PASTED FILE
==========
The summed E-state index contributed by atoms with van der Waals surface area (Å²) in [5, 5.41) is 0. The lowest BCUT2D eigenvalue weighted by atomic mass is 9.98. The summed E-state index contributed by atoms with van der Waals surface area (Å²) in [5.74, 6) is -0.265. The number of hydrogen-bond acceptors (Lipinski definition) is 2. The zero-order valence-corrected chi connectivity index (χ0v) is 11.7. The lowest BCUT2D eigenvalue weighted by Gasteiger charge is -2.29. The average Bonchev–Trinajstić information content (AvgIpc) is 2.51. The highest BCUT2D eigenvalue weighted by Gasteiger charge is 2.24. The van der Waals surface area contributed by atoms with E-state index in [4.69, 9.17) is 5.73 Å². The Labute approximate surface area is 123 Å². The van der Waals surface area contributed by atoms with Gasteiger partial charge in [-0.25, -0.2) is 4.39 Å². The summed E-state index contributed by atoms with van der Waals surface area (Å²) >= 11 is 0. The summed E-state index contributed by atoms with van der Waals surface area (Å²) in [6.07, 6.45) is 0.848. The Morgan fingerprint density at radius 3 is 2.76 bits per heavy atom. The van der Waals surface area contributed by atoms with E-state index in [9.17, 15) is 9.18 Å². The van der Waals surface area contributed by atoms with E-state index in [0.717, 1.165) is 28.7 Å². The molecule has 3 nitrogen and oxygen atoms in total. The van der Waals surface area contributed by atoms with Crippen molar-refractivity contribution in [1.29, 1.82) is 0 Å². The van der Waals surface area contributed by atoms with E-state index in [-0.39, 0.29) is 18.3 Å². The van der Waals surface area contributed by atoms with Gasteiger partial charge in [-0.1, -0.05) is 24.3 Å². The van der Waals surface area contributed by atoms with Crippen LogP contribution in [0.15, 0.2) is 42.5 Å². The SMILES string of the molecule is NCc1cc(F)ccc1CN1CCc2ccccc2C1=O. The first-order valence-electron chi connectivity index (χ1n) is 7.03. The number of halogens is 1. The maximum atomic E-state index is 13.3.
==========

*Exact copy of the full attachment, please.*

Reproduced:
The summed E-state index contributed by atoms with van der Waals surface area (Å²) in [5, 5.41) is 0. The lowest BCUT2D eigenvalue weighted by atomic mass is 9.98. The summed E-state index contributed by atoms with van der Waals surface area (Å²) in [5.74, 6) is -0.265. The number of hydrogen-bond acceptors (Lipinski definition) is 2. The zero-order valence-corrected chi connectivity index (χ0v) is 11.7. The lowest BCUT2D eigenvalue weighted by Gasteiger charge is -2.29. The average Bonchev–Trinajstić information content (AvgIpc) is 2.51. The highest BCUT2D eigenvalue weighted by Gasteiger charge is 2.24. The van der Waals surface area contributed by atoms with E-state index in [4.69, 9.17) is 5.73 Å². The Labute approximate surface area is 123 Å². The van der Waals surface area contributed by atoms with Gasteiger partial charge in [-0.25, -0.2) is 4.39 Å². The summed E-state index contributed by atoms with van der Waals surface area (Å²) >= 11 is 0. The summed E-state index contributed by atoms with van der Waals surface area (Å²) in [6.07, 6.45) is 0.848. The Morgan fingerprint density at radius 3 is 2.76 bits per heavy atom. The van der Waals surface area contributed by atoms with E-state index in [9.17, 15) is 9.18 Å². The van der Waals surface area contributed by atoms with E-state index in [0.717, 1.165) is 28.7 Å². The molecule has 3 nitrogen and oxygen atoms in total. The van der Waals surface area contributed by atoms with Crippen molar-refractivity contribution in [1.29, 1.82) is 0 Å². The van der Waals surface area contributed by atoms with E-state index in [-0.39, 0.29) is 18.3 Å². The van der Waals surface area contributed by atoms with Gasteiger partial charge in [-0.1, -0.05) is 24.3 Å². The van der Waals surface area contributed by atoms with Crippen LogP contribution in [0.15, 0.2) is 42.5 Å². The SMILES string of the molecule is NCc1cc(F)ccc1CN1CCc2ccccc2C1=O. The first-order valence-electron chi connectivity index (χ1n) is 7.03. The number of halogens is 1. The maximum atomic E-state index is 13.3.